Georgia, Specifically Sweet Savanna, On My Mind

On Monday, my chemo sister Shelly and I had our 3-month check ups with our fanfreakingtastic cancer-ass-kicking oncologist, Dr. Lower. Shelly and I schedule our appointments together because we hardly ever get to see each other since she practically lives in Egypt, over the river and through the blue grass… but thankfully, near a Starbucks, because she brings me coffee to our appointments. In case you’re wondering, we do not get a two for one discount by booking together. Yep, we tried;) I think the reason Dr. Lower puts up with this arrangement, is to keep us contained, because when the two of us get together, things have been known to get a little out of control at the chemo cocktail lounge. So far no lampshades have ever been involved. But Santa hats, maybe. But as I was saying, it’s either this containment theory, or the old two birds with one stone theory. Though the latter theory seems to have a few holes in it, since, I don’t mean to brag, but I was pretty awesome at dodgeball in elementary school. Anyway, while Shelly and I were sipping on Starbucks in our fabulous paper gowns, she told me a super sweet story about her daughter Savanna.

Savanna is 8-years-old and is a little kindred writing soul of mine. She’s working on her own book about her mum’s breast cancer, to help other little girls like her, who’ve have to deal with learning about breast cancer by watching their mums go through it. (There’s probably nothing that makes me madder at cancer than when it picks on children, or mother’s of small children.) Sometimes Savanna carries my book to school in her back pack. Her mum told me Savanna’s teacher often catches her reading another book hidden behind her math book—at which point she calls on Savanna to answer the next question—at which point Savanna always has the answer ready and waiting. She’s kinda brilliant that way. And what’s a teacher to do with that kind of an innocent check-mate… besides nurture such a child and give her space to grow?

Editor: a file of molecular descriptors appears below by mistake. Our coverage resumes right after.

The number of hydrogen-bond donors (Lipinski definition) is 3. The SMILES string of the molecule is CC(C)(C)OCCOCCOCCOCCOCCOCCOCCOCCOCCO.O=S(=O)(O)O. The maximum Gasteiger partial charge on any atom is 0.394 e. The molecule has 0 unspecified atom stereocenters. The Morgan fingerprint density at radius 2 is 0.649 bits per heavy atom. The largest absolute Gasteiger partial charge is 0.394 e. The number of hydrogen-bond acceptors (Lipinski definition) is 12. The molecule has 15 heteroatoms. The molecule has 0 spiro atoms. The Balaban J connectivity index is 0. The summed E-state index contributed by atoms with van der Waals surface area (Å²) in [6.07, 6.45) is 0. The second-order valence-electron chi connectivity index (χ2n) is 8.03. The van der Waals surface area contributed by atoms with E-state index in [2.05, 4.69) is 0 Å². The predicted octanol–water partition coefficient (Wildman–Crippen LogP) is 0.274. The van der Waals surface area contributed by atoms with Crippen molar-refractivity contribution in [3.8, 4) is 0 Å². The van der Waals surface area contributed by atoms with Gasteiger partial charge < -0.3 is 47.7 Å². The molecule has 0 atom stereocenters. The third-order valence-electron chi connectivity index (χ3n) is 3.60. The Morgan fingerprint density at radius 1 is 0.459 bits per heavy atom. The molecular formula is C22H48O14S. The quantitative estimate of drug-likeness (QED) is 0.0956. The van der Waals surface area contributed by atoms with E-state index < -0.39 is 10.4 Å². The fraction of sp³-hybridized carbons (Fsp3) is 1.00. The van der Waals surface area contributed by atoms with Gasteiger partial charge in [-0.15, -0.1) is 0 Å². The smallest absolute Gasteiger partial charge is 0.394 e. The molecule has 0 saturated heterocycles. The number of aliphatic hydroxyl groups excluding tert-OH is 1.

In that spirit, instead of writing a blog about Savanna’s story, I asked Savanna if she would like to write a guest post for me, and tell her story in her own words. So without further ado, I’d like to introduce my chemo sister Shelly’s sweet Savanna:

So, one day, I was at school, reading Shaken Not Stirred. Mrs.Wells had just looked at it, complimenting it “nice”. I was looking it over, too. I was also talking to Cole, my ” desk neighbor”. I told him proudly,” My mom, sister, and I are in here. My mom is even in a picture.” I leafed through the pages, until I found my mom’s picture. This is her.”

Note to avoid confusion and/or annoyance: Shelly is the one on the right withOUT a Santa hat.

Cole pointed to Joules. ” Is that your mom?” “No,” I answered, annoyed a little. I pointed to my mom.” That’s her.” Alexandra, another classmate, passed by on her way to the water fountain in our classroom. My seat was the closest to it. Alex saw who I was pointing to.” Who is that?” She asked. I replied,” My mom.” ” Wow! That is so cool!” By now, most of our class had gathered round. ” Who is that? Who is that?” floated around me. I replied calmly,” Mom.” to every one. At last, Mrs.Wells came over, to see and fix all the commotion. I showed her my mom and Joules. I was pleased that breast cancer, of all things, attracted this much attention. This case of breast cancer did something good; I was finally someone famous for something that wasn’t smartness. Mrs.Wells liked it, everyone else was amazed.

Wow. Just wow. How’s that for a 3rd grader who, unfortunately, already knows the ugly truth about breast cancer, and yet she is somehow able to see beauty in the ashes, and extract the goodness, which she articulate with such eloquence, passion, and wit?  Makes me hopeful and happy for the future with sweet peeps like Savanna in the world.

Savanna Racing for the Cure with her mum's name, and mine, on the her back

Btw, Shelly and I both got the initial thumbs up from Dr. Lower at our check-up the other day. We still have to wait a few days for tumor markers and lung and kidney function, but there’s no reason to think we’ll get anything but more thumbs up. So cheers to that!

3 comments

  1. Thanks, for putting my passage on your blog! I didn’t really belive my mom, whom kinda usually sorta lies to me. It’s annoying sometimes. She kinda kept it a secret about her big C buisness. I am the kind of kid who is half-nosy, half no-secrets, I-need-to-be-prepared kind. Common trait in my family, exept for Audrey who is a need-to-know-everything girl. I really admire how you admire me. I finally feel important in my house, and all over.

    Thanks (for everything),
    Savanna G. Emrick ( Shelly L. C. Emrick’s kid )

  2. Angi Lampkin says:

    From the mouth of babes…LOVE IT and I Love the fact that you both and many other strong women are BEATING THE BIG C in soooo many ways!! Continue to encourage and motivate others :-)!!! Angi Lampkin

    PS- Great Job Ms. Savanna!

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